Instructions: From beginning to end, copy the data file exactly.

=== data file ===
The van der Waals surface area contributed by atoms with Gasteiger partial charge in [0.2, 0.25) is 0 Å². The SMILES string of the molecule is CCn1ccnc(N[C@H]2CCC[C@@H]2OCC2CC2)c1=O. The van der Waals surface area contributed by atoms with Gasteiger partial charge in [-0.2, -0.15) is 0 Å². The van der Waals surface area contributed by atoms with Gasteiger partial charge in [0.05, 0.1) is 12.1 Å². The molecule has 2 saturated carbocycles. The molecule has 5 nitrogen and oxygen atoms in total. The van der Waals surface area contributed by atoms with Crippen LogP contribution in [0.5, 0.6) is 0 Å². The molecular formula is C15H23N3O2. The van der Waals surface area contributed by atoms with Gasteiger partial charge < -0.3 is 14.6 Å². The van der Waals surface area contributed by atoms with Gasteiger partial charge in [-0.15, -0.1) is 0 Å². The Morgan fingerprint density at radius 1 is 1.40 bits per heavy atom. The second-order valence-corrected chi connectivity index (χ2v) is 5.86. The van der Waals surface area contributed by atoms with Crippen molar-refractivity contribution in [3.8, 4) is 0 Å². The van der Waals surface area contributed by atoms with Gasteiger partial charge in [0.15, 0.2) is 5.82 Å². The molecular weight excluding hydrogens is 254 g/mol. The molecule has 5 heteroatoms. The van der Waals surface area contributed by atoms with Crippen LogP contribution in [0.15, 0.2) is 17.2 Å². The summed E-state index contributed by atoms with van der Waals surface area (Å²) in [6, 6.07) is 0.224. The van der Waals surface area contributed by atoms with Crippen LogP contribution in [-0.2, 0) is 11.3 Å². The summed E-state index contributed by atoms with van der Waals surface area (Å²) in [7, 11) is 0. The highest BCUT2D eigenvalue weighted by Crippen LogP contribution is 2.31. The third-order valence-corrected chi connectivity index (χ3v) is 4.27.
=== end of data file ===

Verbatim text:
The van der Waals surface area contributed by atoms with Gasteiger partial charge in [0.2, 0.25) is 0 Å². The SMILES string of the molecule is CCn1ccnc(N[C@H]2CCC[C@@H]2OCC2CC2)c1=O. The van der Waals surface area contributed by atoms with Gasteiger partial charge in [-0.2, -0.15) is 0 Å². The van der Waals surface area contributed by atoms with Gasteiger partial charge in [0.05, 0.1) is 12.1 Å². The molecule has 2 saturated carbocycles. The molecule has 5 nitrogen and oxygen atoms in total. The van der Waals surface area contributed by atoms with Crippen LogP contribution in [0.5, 0.6) is 0 Å². The molecular formula is C15H23N3O2. The van der Waals surface area contributed by atoms with Gasteiger partial charge < -0.3 is 14.6 Å². The van der Waals surface area contributed by atoms with Gasteiger partial charge in [-0.15, -0.1) is 0 Å². The Morgan fingerprint density at radius 1 is 1.40 bits per heavy atom. The second-order valence-corrected chi connectivity index (χ2v) is 5.86. The van der Waals surface area contributed by atoms with Crippen molar-refractivity contribution in [3.8, 4) is 0 Å². The van der Waals surface area contributed by atoms with Gasteiger partial charge in [0.15, 0.2) is 5.82 Å². The molecular weight excluding hydrogens is 254 g/mol. The molecule has 5 heteroatoms. The van der Waals surface area contributed by atoms with Crippen LogP contribution in [0.15, 0.2) is 17.2 Å². The summed E-state index contributed by atoms with van der Waals surface area (Å²) in [6, 6.07) is 0.224. The van der Waals surface area contributed by atoms with Crippen LogP contribution in [-0.2, 0) is 11.3 Å². The summed E-state index contributed by atoms with van der Waals surface area (Å²) in [7, 11) is 0. The highest BCUT2D eigenvalue weighted by Crippen LogP contribution is 2.31. The third-order valence-corrected chi connectivity index (χ3v) is 4.27.